Vasyl Makhno: Yes, I absolutely sense it. I see such trends. I would like to say that we are not the first ones to begin this. Recall the works of Ivan Franko, Tymofii Borduliak, not to mention the stratum of early-nineteenth-century Jewish literature, where all these things took place. Elements like borderlands, these difficult questions that exist in these borderlands are not articulated that much about Transcarpathia, Bukovyna, or the Donbas.
Here there is a thin membrane of all this. On the one hand, we can outline many problems by means of this borderland and actualize these things in order to understand the current state of the Ukrainian political nation and generally how a new society is supposed to be constructed in Ukraine; on the basis of which values.
Every region has certain characteristics, certain historical cleavages about which we might not know. Perhaps I will be too categorical, but sometimes it seems to me that contemporary Ukrainian literature does not pose great ideas that make prose—prose. One of these great ideas is the idea of these borderlands and life in them. This eternal problem of borders, mixing of ethnic groups, culture, confrontations, coexistence, and so on, are reflected in them; this diversity, this mosaic is a characteristic feature of the European continent and the history of European life. Whether we want it or not, this is an important moment that every literature, including Ukrainian, should discuss.
Iryna Slavinska: In this sense, it is interesting to look at the beginning of the novel Eternal Calendar. The story begins in the fall of the year 5426 since the creation of the world; 1666, after the birth of Christ; 1115, according to the Armenian chronology; and the year 1076, according to the Islamic calendar. Four different chronologies and four worlds, times, spaces—do they intersect or not?
Vasyl Makhno: They do intersect. I tried to do this in a delicate manner: Where they could intersect, they intersect. These chronologies are there in order to understand that there exist various views of the world, various chronological boundaries. They are parallel, but they can also intersect. We should understand this movement of the historical development of every ethnic group or religion, which takes place, on the hand, within its own closed flask; on the other, this flask can crack, smash, and then the consequences are quite complicated. Or they can conduct a dialogue.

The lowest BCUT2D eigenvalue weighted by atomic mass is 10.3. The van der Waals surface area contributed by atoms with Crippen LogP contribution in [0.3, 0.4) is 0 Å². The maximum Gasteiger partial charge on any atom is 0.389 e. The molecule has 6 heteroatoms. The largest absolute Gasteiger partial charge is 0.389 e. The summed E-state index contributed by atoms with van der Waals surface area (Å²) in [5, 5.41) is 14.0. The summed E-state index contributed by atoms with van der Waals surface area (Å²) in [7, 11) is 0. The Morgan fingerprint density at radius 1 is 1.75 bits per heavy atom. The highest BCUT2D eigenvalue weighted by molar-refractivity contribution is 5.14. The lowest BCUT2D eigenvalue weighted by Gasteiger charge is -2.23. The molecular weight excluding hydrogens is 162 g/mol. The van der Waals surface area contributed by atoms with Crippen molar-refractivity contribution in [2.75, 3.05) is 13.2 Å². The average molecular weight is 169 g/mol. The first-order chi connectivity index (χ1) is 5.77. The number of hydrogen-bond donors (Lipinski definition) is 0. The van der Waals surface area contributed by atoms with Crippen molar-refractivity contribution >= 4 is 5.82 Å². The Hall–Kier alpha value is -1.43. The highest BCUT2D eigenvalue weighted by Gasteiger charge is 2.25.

At the same time, there is a biblical background in the novel, if you read it carefully. It becomes this kind of backdrop and casts a light on all these events that are marked from the year 1666 to the present day. That is why the idea of messianism, which was born during that period, was important to me.
Iryna Slavinska: Can one say that a Ukrainian-Jewish encounter is taking place in the pages of the novel Eternal Calendar?
Vasyl Makhno: Unquestionably. It takes place in various elements. I wanted to show this throughout the entire period, beginning with the character of the Ashkenazy; with the Friedman tsaddiks of Chortkiv in the second part. The third part depicts the fate of the family of Sasha Bondar, an artist who was born in Chortkiv.
One of the most important encounters is the encounter between Ukrainians and Jews in the pages of the novel—in the meaning of coexistence and existence.
This program is created with the support of Ukrainian Jewish Encounter (UJE), a Canadian charitable non-profit organization.
Originally appeared in Ukrainian (Hromadske Radio podcast) here.
Translated from the Ukrainian by Marta D. Olynyk.
Edited by Peter Bejger.